• 12-03-2014
    tednugent
    PREGNANCY: should companies accommodate?
    http://www.foxnews.com/us/2014/12/03...mination-case/

    UPS is my preferred company for shipping.... Looks like they just got demoted
  • 12-03-2014
    obed
    If a light duty position was available she should have had the opportunity to fill it, but I do not think one should have to be created for her.
  • 12-03-2014
    Bill2
    A shame you haven't figured out pregnancy leave, like the rest of the world. :(
  • 12-03-2014
    Snakebit
    No.......
  • 12-03-2014
    tednugent
    PREGNANCY: should companies accommodate?
    Quote:

    Originally Posted by Bill2 View Post
    A shame you haven't figured out pregnancy leave, like the rest of the world. :(

    It's called maternity leave

    And doesn't cover the whole pregnancy plus some time after.... The rest of the world included

    And due to the publicity of the Supreme Court case, UPS is now changing their rules to accommodate

    The timing is great Due to Christmas season when demand for UPS, USPS and FedEx sharply increased
  • 12-03-2014
    Bill2
    Quote:

    Originally Posted by tednugent View Post
    doesn't cover the whole pregnancy plus some time after.... The rest of the world included

    You have no idea
  • 12-03-2014
    love4himies
    If she has a high risk pregnancy, then she should be accommodated or go on sick leave. If she becomes unable physically to lift boxes due to her belly size in her final couple of months, then they should find her a desk job to do. Or that's how it would be handled in other first world countries.

    AND the US should catch up and give 1 year maternity leave like Europe & Canada does. Time for US to get out of the dark ages when it comes to supporting women.
  • 12-03-2014
    obed
    if that were to happen small business would avoid hiring women of child bearing age.
    maternity leave is not paid leave in a lot of places...it just means you still have a job when your child is old enough to go to day care.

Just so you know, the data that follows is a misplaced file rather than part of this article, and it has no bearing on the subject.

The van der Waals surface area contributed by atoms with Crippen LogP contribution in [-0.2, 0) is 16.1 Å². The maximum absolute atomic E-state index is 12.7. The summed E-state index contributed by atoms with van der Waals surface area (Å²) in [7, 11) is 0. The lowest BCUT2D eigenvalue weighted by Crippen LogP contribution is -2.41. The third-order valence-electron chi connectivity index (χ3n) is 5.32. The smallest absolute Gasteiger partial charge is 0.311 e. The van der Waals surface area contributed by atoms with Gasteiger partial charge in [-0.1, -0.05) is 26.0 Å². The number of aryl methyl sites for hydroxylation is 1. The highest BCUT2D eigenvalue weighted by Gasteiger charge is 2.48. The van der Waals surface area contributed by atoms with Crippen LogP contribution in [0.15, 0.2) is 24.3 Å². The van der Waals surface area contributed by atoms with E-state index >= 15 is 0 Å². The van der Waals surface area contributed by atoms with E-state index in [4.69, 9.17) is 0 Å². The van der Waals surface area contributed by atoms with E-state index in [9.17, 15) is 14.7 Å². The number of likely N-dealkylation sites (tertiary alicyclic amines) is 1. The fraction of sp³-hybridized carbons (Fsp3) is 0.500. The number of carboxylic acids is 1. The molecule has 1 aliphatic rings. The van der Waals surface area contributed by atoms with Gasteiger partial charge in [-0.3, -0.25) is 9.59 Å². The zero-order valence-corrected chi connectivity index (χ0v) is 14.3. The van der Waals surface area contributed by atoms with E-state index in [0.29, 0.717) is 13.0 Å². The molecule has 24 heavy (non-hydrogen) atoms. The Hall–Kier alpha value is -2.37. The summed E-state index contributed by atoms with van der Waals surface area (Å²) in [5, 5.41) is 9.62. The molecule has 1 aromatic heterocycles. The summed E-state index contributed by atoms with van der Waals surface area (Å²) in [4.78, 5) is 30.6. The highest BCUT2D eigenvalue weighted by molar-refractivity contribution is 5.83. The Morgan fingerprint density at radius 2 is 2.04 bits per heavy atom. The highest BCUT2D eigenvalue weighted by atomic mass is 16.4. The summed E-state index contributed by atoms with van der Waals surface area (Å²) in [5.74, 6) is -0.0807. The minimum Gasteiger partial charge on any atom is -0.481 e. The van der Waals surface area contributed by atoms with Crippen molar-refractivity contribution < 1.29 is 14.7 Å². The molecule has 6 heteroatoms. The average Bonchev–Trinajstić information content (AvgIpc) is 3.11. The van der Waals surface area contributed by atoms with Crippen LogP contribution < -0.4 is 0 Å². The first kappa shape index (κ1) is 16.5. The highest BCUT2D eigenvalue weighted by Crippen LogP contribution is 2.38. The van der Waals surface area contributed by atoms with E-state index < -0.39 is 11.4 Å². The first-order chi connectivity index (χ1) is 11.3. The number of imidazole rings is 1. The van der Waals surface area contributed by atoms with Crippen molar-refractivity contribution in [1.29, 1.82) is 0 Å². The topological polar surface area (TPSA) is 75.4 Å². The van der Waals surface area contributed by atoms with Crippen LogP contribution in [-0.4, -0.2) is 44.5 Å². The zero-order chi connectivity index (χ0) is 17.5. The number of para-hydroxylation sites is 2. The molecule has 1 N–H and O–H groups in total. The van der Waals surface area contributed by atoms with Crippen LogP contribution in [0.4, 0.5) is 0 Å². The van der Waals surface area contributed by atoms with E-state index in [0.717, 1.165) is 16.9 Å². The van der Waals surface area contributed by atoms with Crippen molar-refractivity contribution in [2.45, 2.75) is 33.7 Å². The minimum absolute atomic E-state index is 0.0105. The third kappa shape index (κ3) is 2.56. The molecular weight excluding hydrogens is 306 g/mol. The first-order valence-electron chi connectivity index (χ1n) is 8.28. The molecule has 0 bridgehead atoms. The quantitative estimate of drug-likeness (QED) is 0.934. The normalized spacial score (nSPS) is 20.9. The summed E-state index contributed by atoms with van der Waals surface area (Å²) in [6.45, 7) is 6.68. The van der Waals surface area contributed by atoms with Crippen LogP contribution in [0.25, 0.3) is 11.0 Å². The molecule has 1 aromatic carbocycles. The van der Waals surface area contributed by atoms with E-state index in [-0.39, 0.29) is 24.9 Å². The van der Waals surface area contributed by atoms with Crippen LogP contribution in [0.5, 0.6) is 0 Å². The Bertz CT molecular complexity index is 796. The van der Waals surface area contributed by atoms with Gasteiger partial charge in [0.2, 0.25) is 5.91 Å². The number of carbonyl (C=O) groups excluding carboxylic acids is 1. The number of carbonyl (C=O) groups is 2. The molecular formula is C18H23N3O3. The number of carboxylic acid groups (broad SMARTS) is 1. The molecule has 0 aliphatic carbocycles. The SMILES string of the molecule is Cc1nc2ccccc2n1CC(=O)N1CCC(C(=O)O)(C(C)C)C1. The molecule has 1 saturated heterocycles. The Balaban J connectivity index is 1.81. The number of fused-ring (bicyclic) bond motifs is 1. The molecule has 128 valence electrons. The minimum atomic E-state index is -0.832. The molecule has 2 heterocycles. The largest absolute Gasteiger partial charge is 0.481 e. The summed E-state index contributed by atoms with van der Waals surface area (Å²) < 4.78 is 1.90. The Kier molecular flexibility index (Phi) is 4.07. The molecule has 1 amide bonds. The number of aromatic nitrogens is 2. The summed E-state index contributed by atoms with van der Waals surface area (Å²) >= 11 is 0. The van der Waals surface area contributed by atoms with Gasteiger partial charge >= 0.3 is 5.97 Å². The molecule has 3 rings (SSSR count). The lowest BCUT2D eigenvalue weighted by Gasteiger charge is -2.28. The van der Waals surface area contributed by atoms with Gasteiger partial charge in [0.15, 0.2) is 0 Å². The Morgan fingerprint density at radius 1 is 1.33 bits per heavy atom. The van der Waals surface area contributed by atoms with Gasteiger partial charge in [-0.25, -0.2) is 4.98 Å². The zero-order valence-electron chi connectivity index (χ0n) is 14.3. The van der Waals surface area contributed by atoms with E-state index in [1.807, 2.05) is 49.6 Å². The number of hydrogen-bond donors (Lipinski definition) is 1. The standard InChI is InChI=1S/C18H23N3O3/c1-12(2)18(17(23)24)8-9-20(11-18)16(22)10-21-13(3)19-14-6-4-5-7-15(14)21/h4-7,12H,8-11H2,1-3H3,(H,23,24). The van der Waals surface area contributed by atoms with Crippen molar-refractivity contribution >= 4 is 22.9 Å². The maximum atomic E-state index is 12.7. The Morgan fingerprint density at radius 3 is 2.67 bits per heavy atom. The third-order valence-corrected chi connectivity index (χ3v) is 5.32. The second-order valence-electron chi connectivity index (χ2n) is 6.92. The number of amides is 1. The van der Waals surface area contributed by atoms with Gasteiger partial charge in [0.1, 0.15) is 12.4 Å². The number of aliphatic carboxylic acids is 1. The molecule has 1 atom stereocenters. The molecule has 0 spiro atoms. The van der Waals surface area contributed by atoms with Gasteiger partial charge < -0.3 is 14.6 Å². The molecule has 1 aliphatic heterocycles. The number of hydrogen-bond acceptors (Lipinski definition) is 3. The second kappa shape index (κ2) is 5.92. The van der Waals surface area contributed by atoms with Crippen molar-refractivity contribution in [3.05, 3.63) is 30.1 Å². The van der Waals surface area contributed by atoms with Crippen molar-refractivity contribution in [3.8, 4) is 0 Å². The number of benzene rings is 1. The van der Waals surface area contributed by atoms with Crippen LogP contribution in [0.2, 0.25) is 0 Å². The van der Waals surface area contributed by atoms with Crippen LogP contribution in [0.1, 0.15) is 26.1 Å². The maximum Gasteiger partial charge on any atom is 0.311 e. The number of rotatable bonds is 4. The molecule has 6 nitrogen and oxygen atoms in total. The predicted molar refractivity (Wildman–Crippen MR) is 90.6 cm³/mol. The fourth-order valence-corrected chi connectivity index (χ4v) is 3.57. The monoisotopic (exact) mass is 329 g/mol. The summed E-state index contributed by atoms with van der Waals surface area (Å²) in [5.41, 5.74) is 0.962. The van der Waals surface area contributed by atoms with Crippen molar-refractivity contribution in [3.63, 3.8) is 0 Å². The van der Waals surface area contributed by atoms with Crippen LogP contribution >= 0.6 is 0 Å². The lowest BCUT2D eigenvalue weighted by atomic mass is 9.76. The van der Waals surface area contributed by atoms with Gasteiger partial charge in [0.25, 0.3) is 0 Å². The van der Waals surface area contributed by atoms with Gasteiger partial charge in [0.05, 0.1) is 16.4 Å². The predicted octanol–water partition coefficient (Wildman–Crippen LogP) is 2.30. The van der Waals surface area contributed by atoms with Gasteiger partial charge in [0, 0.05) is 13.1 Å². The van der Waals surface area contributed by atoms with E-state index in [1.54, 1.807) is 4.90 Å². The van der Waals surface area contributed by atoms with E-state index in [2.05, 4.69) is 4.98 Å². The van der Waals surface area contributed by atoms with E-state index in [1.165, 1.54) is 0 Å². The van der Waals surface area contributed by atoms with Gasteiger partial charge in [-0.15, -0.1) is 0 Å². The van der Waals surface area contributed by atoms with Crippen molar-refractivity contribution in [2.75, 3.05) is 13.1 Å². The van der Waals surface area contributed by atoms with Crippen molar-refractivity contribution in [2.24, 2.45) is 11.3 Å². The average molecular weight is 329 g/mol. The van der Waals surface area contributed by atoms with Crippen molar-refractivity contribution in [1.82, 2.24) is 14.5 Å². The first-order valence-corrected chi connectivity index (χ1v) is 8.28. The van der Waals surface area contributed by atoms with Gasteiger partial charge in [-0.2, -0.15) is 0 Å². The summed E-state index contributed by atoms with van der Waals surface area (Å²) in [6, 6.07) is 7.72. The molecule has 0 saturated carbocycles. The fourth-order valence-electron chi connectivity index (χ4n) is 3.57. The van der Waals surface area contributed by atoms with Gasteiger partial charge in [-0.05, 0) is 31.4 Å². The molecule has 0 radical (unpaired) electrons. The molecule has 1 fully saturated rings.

• 12-03-2014
    crit_boy
    Quote:

    Originally Posted by love4himies View Post
    If she becomes unable physically to lift boxes due to her belly size in her final couple of months, then they should find her a desk job to do.

    Even if you look at pregnancy as a ADA issue, the limit of reasonable accommodation is when it is drawn to the essential function of the job.

    Years ago, I worked at FedEx. My essential function was the ability to lift a 50 lb box. I had to demonstrate this ability before getting hired.

    Her job was to lift boxes. She underwent a voluntary physical change. That voluntary physical change prevents her from performing the essential function of her job. But, you think the company should make up a new position and give it to her - even if the company does not need the position (as evidenced by the fact that it does not exist) and/or she is not qualified to do it? She should just get a new job because she chose to be pregnant (unless she is experiencing immaculate conception or is victim of sex crime - she chose).

    That attitude is definitely treating women as equals to men. You know giving them a job just because they are a pregnant woman, not because they are the best person for the job.

    Don't see why an employer should be expected to act as some form of a private welfare system expected to support some pregnant women that cannot do the job they were hired to do.

    If you cannot work during pregnancy, you can take FML, quit, or get terminated.

    All that is said with the experience of my wife who had a very hard pregnancy. It was not planned - we were just practicing. She was not able to work. We lost her income, but made it work.
  • 12-03-2014
    TerminatorX91
    Quote:

    Originally Posted by obed View Post
    if that were to happen small business would avoid hiring women of child bearing age.
    maternity leave is not paid leave in a lot of places...it just means you still have a job when your child is old enough to go to day care.

    And for gender discrimination in hiring they can and should be found in violation the law.
  • 12-03-2014
    TerminatorX91
    Replying to the thread
    Nothing like watching a bunch of sexist conservative male knuckle-draggers chime in on this - so completely predictable.
  • 12-03-2014